MB: So, it’s a very natural follow up to your previous book, The Silo Effect, where you talk about the problem that people lock themselves into siloed thinking and here you talk a lot about lateral vision, this ability to sort of see things from multiple perspectives, but also to see yourself as others might see you. You know, if there’s a single message about anyone going into public policy work or policymaking, what is it that anthropology teaches them?
GT: I think this single message can be presented in two ways. One, is to think about culture. And that kind of sounds obvious because we all know we’re affected by our culture. But defining culture is a bit like chasing soap in the bath. It’s kind of everywhere, but nowhere. And we know it affects us, but we don’t actually have many ways to think about how to reflect on that. And what I offer in the book is really an argument that we all need to take a three-step process. Periodically, immerse ourselves in the lives of others or people who seem different from us. And that being different can be at the end of the street, in a different department, or the other side of the world. And to do that to get empathy not just for others and realize that not everyone thinks like us, but also then to fit the lens and look back at ourselves and see what we’re missing. And see above all else, the kind of social silences, the parts of our world that we tend to ignore, because they seem boring or dull or irrelevant or just too obvious to talk about.
So, in many ways, the second way, I think I’d frame it is to say that anthropology gives you lateral vision in a world of tunnel vision. It enables you to see the context, the cultural context, beyond our models, or balance sheets, or simple policy programs. And when you wrap those different points together, what anthropology really gives you is an awareness that if you are engaged in public policy, you need to look at the world in a connected way, with empathy, both for others and a sense of empathy for understanding all the shortcomings in your own approach.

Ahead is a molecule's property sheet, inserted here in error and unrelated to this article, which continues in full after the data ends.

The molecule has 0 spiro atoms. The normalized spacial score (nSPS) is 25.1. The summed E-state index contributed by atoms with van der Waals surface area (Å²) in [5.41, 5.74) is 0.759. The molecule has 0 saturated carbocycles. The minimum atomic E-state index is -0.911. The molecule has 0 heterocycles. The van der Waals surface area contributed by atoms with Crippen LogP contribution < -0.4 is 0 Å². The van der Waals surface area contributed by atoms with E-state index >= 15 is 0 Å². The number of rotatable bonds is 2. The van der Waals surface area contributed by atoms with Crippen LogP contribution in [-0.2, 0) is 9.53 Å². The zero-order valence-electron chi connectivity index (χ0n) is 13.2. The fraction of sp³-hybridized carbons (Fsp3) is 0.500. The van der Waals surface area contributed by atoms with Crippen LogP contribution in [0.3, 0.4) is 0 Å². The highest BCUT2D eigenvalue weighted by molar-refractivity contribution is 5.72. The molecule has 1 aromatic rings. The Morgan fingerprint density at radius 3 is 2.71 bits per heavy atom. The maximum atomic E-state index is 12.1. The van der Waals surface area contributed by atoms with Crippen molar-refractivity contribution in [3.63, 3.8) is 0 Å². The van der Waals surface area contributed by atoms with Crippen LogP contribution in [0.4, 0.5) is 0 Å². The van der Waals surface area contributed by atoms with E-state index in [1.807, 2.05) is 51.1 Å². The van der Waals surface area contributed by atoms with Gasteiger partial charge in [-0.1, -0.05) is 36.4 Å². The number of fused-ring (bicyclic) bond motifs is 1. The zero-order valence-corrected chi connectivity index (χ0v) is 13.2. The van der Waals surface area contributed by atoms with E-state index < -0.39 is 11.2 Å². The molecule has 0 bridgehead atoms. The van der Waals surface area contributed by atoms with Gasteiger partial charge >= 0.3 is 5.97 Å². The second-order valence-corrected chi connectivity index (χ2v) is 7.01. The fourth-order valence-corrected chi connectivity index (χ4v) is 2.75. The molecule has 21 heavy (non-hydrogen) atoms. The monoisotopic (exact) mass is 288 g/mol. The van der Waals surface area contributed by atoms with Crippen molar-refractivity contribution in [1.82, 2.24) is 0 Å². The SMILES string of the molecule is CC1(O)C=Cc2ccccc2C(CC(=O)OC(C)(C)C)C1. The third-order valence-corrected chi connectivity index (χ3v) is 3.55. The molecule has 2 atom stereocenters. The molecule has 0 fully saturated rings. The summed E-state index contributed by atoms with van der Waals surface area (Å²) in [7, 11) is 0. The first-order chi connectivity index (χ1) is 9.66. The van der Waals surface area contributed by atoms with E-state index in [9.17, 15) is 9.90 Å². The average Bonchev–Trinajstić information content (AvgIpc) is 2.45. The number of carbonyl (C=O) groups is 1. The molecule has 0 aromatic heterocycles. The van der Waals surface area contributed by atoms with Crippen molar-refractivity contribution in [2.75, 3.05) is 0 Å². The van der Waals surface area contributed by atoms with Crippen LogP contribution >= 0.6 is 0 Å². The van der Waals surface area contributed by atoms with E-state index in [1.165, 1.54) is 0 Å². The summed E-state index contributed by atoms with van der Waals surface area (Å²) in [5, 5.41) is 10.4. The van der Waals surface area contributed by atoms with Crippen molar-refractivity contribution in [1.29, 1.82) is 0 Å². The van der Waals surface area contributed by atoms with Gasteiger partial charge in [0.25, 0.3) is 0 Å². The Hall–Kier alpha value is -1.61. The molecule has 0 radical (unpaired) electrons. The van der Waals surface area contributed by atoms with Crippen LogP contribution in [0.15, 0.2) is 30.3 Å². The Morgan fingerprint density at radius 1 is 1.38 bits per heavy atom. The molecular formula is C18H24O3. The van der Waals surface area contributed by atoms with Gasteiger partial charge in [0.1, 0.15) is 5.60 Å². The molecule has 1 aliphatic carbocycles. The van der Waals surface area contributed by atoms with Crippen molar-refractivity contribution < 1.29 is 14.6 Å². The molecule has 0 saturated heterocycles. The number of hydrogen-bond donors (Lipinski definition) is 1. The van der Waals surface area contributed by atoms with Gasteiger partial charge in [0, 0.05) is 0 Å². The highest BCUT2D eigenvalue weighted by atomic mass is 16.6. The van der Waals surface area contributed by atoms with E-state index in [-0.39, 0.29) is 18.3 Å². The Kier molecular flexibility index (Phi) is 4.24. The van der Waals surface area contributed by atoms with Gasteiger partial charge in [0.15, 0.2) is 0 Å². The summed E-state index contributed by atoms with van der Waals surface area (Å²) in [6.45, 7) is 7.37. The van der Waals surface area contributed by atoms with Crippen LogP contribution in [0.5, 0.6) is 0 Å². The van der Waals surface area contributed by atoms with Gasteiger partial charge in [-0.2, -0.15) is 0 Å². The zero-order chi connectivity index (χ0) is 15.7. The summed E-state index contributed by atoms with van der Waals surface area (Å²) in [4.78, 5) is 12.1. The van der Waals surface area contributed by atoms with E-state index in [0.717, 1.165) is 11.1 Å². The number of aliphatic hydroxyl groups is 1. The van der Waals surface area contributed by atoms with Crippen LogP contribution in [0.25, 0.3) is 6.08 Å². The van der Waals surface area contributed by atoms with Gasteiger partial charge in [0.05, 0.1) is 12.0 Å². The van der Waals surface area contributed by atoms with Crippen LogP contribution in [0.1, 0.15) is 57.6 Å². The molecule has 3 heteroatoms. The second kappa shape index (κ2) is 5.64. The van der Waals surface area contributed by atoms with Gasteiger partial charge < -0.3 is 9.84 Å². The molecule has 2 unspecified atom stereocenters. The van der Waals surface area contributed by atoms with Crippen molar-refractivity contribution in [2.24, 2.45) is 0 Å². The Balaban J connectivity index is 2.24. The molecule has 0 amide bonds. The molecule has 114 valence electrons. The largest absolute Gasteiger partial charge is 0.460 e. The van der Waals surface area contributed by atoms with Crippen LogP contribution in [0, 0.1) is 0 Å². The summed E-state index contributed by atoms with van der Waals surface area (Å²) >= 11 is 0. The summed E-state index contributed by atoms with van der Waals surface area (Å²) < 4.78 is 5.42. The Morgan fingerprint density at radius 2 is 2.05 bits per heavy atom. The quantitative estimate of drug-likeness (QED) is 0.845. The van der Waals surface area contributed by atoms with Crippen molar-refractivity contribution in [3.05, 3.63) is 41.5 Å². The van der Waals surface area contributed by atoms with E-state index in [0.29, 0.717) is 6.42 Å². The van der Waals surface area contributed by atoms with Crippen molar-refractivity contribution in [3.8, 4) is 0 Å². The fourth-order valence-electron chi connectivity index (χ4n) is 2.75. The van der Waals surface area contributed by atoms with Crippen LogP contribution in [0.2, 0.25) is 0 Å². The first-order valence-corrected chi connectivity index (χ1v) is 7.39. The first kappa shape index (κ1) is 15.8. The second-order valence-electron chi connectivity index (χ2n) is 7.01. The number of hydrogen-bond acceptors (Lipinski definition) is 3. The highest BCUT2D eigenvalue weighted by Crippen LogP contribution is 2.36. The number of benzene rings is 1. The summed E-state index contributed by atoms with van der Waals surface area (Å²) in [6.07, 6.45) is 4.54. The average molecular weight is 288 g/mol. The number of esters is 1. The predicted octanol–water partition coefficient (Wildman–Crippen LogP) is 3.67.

MB: You have a very interesting chapter on contagion where you start with the Ebola crisis in Africa. And actually, with a character, Chris Whitty, who went on to be quite a central figure in the British response to this current pandemic that we’re going through. You also cite Paul Farmer [co-founder of Partners in Health] in this in this context. At various points, you note that a lot of the international aid failures around Ebola were due to not thinking through and understanding the culture of people on the ground. But then you flip it, I think very nicely, and talk about how we didn’t necessarily do a good job of understanding our own culture when we were pushing many of the public health messages that needed to be communicated as we responded to the crisis. In fact, Chris Whitty himself didn’t necessarily do a brilliant job in the U.K. I mean, I’m wondering, as you reflect now, on how we’ve responded to the pandemic, what should we if we brought an “Anthro-Vision” approach to it, should we have done differently?
GT: Well, I think, that we could have done two things differently. The first is to actually be curious about people who seem different from us and try and learn lessons from how they’ve handled pandemics in the past. This is a fundamental point in my book, that actually it pays to embrace strange, not run away or deride it. And to ask questions and be curious about how other people live. If we’d had that mentality at the beginning of COVID-19, it could and should have prompted policymakers to pay more attention to Wuhan. Look at the experience of SARS. Look at what happened with Ebola in West Africa. Not just assume it was a bunch of strange, weird people in a faraway place that had nothing to do with us. Because the reality is that the pandemic has shown us the world is interconnected and prone to contagion at all times and contagions come from people who we don’t necessarily understand. And if nothing else, we need to try and understand that to, you know, protect ourselves. I happen to think there’s a moral reason why we ought to try and understand each other. But if you want to just play to fear and greed, that’s it.